Written by Veronica Strang
How can we facilitate creative interdisciplinary conversations, and what happens when we do? It was this question that sparked an IAS experiment in 2014-15, when our annual research theme was Light. I proposed an informal event on the topic of ‘Lighthouses’ to provide a focus for a discussion involving Durham researchers, our international Fellows, and a public audience. We posed the following questions. What does a lighthouse do, and how does it do it? What does it mean symbolically, and how does it mean it? What happens when we think about these questions from different disciplinary perspectives? And how does sharing diverse perspectives ‘enlighten’ our thinking?
We invited our international Fellows and Durham academics with interests in this area to talk briefly about how they might examine a lighthouse analytically, and to consider how each viewpoint informed the others. Members of the audience were invited to contribute their own thinking on the topic. In addition to a rich array of disciplinary perspectives, this produced a marvellous – and as it turned out highly relevant – question from a magnificently bearded gentleman in the audience: ‘What about The Spooky Men?’
The overall goal was to construct an interdisciplinary account of what a lighthouse is, and how we might think differently about the topic through the collaborative exchange of ideas. The event was so illuminating (and such fun) that we decided to develop the experiment further, and see whether it was possible to replicate such an interdisciplinary conversation in a text-based account. I wrote a book proposal which quickly gained acceptance, and a team composed of myself, IAS Fellow and geographer Tim Edensor, and anthropologist Joanna Puckering persuaded all of the original discutants and an array of writers and artists to extend the conversation across the disciplinary spectrum.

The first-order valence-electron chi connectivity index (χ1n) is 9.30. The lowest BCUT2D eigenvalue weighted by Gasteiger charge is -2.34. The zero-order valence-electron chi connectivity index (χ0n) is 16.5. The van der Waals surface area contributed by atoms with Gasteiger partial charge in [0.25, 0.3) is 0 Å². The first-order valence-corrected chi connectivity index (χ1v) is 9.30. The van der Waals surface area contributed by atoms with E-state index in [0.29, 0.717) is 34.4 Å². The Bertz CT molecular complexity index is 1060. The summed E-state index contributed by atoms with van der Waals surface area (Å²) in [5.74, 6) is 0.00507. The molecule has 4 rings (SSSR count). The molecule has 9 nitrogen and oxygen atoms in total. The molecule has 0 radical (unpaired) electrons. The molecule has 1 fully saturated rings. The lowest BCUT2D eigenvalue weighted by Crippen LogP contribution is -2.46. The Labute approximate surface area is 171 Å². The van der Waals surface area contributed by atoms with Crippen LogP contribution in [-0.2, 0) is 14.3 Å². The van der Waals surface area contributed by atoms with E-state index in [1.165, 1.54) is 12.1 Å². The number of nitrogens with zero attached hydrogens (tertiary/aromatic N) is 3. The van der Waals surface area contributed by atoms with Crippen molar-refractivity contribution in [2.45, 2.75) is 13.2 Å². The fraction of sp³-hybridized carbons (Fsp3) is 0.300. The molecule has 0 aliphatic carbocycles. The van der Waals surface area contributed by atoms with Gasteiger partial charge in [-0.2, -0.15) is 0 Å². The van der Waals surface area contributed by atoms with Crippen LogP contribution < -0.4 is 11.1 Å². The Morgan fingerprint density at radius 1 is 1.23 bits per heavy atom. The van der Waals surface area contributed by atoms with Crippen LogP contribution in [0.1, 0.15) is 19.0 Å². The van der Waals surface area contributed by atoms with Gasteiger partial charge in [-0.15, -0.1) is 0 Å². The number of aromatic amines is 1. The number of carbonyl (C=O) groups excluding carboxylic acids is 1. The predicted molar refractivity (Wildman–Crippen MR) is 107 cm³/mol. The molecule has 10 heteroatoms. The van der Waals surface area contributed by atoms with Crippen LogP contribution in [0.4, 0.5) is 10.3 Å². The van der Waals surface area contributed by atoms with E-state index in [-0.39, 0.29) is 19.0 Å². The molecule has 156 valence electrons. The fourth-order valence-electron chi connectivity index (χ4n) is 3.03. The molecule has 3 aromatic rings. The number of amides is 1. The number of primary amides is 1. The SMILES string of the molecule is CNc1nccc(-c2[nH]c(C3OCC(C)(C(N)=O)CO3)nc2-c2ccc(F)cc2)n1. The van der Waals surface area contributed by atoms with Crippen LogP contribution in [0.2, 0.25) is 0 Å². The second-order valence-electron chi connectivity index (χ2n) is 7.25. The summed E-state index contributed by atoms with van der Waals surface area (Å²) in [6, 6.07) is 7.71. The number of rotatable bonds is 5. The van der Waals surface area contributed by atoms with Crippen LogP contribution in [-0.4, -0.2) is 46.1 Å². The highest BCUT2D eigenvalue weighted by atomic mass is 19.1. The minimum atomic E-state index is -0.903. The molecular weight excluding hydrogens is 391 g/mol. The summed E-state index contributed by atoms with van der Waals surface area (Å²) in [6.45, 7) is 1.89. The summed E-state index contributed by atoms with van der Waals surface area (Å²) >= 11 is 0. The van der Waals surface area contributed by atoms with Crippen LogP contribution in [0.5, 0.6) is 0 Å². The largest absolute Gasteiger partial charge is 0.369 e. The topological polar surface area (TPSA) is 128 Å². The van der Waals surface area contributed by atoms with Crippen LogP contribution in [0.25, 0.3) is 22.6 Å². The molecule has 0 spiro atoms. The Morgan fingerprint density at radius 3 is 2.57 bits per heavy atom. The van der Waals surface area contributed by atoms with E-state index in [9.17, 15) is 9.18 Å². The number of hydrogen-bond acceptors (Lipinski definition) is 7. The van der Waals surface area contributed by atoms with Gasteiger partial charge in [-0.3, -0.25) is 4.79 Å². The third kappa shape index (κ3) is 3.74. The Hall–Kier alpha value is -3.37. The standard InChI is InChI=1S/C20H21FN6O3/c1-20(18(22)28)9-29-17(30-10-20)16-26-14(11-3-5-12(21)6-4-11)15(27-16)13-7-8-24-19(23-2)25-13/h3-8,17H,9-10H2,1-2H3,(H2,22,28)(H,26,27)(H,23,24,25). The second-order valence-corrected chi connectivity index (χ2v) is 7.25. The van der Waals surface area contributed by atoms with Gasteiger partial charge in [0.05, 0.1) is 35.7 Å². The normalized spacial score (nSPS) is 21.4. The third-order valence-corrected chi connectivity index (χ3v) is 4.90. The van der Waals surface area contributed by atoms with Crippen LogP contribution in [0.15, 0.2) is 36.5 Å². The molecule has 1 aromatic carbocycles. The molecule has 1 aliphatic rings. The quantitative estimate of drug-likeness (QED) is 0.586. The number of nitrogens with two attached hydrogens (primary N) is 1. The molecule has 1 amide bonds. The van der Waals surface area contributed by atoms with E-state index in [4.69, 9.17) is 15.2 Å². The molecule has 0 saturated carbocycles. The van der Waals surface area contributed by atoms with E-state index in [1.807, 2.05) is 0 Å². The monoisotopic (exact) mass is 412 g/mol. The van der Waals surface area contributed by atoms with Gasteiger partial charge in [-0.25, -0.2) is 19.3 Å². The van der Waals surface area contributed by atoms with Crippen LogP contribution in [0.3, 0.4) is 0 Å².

There were, in the end, over 50 contributors, and weaving their contributions into a coherent narrative was indubitably a large task. However, as we so often find at the IAS, while disciplinary boundaries sometimes appear impermeable, ideas flow across them with impunity, and there are always connections and shared concepts to be found. The book provides a 360o interdisciplinary illumination of a fascinating topic and, more to the point, demonstrates that, yes, it is possible to have a creative interdisciplinary conversation. Does this succeed in transforming people’s thinking on the topic? That is something that only the readers can decide. But if you would like an answer to that question (and the one about The Spooky Men) the book (From the Lighthouse: interdisciplinary reflections on light, 2018) is available from Routledge or, we hope, in your University library.